To the consternation of many Republicans, the attendees at the annual American Israel Public Affairs Committee policy summit, at least half of whom are Democrats (AIPAC insiders usually put their estimate at two-thirds or more), have often made excuses for President Obama’s stance toward Israel and his Middle East policies more generally. On panels and among delegates, AIPAC members and guests would often rush to the administration’s defense on everything from the fixation on settlements to foot-dragging on sanctions. Chalk that up to Democratic defensiveness, to the effort not to offend the White House or to the AIPAC obsession with bipartisanship.

President Obama speaks by telephone with Iranian President Hassan Rouhani.<br />(Pete Souza for the White House via Agence France-Press)
President Obama speaks by telephone with Iranian President Hassan Rouhani.(Pete Souza for the White House via Agence France-Press)

As was evident on Sunday, however, something has plainly changed, as highlighted by AIPAC Executive Director Howard Kohr’s dissection of the administration’s excuses for preventing further sanctions, a panel discussion in the main hall and a more intimate small panel discussion with Reps. Ed Royce (R-Calif.) and Eliot Engel (D-N.Y.), respectively the chairman and ranking member of the House Foreign Affairs Committee. The urge to bend over backwards to rationalize the administration’s foreign policy execution is lagging, to put it mildly. While not personally calling out the president, this was an all-out attack on his policies.

In the main ballroom, with thousands looking on, Sen. Chris Coons (D-Del.), unlike the administration, talked about the unacceptability of a nuclear capable Iran (not just its possession of  a nuclear weapon) and compliance with all six United Nations resolutions that rule out enrichment by Iran. “We need to be more active in interdicting the flow of illicit weapons [to Hezbollah]; we need to be more active in pushing back on their role in Syria,” said Coons.  “I frankly think we’ve lost some ground in the region because our vital allies don’t believe the United States has the will, the courage, the determination after a red line was drawn, was crossed and we didn’t act in Syria. . . . We’ve lost credibility.” That’s a liberal Democrat.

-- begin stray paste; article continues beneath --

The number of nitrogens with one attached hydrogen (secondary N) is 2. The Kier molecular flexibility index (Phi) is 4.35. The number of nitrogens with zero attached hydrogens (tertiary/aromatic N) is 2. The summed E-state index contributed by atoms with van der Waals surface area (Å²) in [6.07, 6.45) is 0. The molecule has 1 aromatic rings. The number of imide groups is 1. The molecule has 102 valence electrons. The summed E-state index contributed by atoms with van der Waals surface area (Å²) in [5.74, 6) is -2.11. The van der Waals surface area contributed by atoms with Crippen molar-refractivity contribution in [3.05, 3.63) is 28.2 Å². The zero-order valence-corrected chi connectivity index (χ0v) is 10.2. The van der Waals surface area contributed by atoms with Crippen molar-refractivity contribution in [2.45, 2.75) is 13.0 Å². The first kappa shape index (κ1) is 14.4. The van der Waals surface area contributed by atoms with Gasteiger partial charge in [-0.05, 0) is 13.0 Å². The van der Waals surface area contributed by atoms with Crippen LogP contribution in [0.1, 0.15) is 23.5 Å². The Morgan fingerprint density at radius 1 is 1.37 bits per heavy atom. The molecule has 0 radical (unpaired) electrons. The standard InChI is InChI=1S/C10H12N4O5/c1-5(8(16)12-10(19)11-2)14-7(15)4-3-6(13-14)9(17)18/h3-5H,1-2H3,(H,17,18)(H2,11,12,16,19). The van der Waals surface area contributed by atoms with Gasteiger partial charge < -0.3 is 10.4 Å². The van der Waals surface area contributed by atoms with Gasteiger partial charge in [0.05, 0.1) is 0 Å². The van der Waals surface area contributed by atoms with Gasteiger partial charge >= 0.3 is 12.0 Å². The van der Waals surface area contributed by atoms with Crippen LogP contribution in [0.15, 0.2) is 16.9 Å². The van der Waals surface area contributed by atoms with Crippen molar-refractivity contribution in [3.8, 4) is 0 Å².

Likewise, Engel and Royce took the administration to task repeatedly in a bipartisan lovefest. Engel bluntly said that the administration was “wrong in going to Congress on Syria” and should have used its authority under the War Powers Act. Both congressmen agreed the administration’s opposition to sanctions was wrong. Engel declared that he didn’t understand why Iran was being allowed to enrich during the six months of negotiations. He also acknowledged that Senate Majority Leader Harry Reid was acting on behalf of the administration, but said, “If the Senate had acted [on sanctions passed by the House last summer] we wouldn’t be here.  . . . I have never understood the reluctance to have another sanctions bill.”

Even more surprising was the long line of audience questioners. To a person all expressed exasperation with the administration. Why aren’t the Iranians being taken to The Hague for inciting genocide? What would you say to Harry Reid or the White House to get them to move on sanctions? What can we do to push the Senate and the White House? I fully expected a few, if not most, to echo the president’s call to “give diplomacy a chance” or defend his decision to stay out of Syria. None did.

If the White House thinks there is a significant reservoir of support in the Jewish community for the president’s Iran approach or his foreign policy more generally, it’s mistaken. The president faces no future election and doesn’t much care what pro-Israel Americans think of him, but the Senate is a different matter. It will be interesting to see if AIPAC’s lobbying efforts, which begin on Tuesday, bear any fruit. These people are loaded for bear, and lawmakers who say one thing but vote another are going to get an earful.

Jennifer Rubin writes the Right Turn blog for The Post, offering reported opinion from a conservative perspective.